• Add more “value” to the fans by either:
    • getting them more involved in each night’s events + off-season events
    • giving them content which addresses other needs they have in their lives besides just “local family entertainment”
  • Taking advantage of their talent to save a team.  For example, this video – and its similar one on the official team YouTube channel – had nearly 4 million views by the end of 2009:

Yes, there were many problems with the team and the city, and the team folded roughly 6-7 months later.  The original video (not this one) gained millions of those views by making the front page of Yahoo.com, which was the home page browser millions of people saw when they turned on their computers that morning.  The question is: how did 4 million views (by the end of the 2009 season, now above 6 million views) not translate into more people at the gate (2009 team’s attendance)?

Here are some possible answers:

  • No “list building” — neither the video, nor the description underneath it, had a phone number to join an e-mail list, subscribe to the very YouTube channel on which viewers were present, join the team’s fan club or anything else
  • No monetizing elements — there were no promoted DVD’s (or online videos) for sale of this player teaching parents and kids around the country how to do these bat tricks.  There also were no calls to action to book him (through the team) for live seminars, etc.
  • No follow-up where, because of the team’s location in Southern California + the famous names associated with that league’s launch, the player made any videos with celebrities teaching them how to do these tricks.  Any such attempt which then would have made air (or been shown through the celebrity’s social media efforts) would have translated into more attendance

What most people don’t realize is that many teams currently have personnel who can boost national awareness if given the opportunity.  Here are just a few ideas which won’t cost much money:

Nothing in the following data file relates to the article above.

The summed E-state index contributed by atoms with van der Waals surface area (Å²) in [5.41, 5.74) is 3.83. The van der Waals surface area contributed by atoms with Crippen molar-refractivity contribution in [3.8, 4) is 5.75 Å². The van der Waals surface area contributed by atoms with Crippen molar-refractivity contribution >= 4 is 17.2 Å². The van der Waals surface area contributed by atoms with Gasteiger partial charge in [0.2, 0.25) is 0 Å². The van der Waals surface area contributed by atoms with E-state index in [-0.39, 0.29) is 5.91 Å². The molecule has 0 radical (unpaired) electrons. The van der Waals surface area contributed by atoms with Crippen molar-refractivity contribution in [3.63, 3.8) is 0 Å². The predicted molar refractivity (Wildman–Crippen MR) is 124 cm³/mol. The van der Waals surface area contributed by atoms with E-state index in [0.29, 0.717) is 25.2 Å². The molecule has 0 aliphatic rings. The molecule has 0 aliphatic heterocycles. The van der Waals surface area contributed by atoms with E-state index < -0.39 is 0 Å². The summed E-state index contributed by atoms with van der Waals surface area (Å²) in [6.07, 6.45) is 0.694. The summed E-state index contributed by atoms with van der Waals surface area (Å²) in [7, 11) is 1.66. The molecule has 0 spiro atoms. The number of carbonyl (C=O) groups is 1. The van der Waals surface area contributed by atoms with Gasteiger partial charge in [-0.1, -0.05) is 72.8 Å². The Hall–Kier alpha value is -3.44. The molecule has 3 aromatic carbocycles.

• Charismatic players can entice fans (via YouTube) to come to the stadium to attempt to beat the player at trivia questions or something like a Wiffle Ball home run derby
  • DVD sets featuring managers across a league can be made to teach kids how to play better at baseball
  • PA announcers can compel the average fan to appreciate the nuances of the game
  • Players and managers can teach parents across the country get more for their money when buying baseball equipment
  • Umpires can teach baseball fans some of the funny rules in the rule book
  • Managers with years of MLB experience can go on video telling funny stories about their time in the Majors and entice fans to come to the stadium to hear more stories either before games or during the off-season
  • Take the time and risk (like the earlier Freedom Pro League video) to attempt to be funny & entertaining.  Teams, like good comedians, will risk falling “flat on their faces” repeatedly; but if they find a “winning formula” then they can offer fans across the country something which is not being done by the affiliated teams and leagues
  • Etc.

All of this has the potential to give independent baseball teams more exposure, more attendance and – ultimately – more profit.  Please leave your thoughts on how you see independent baseball growing and becoming more profitable starting in 2013 and beyond; and please leave your comments from the perspective of if you were a team owner or league commissioner or team executive.

Thank you.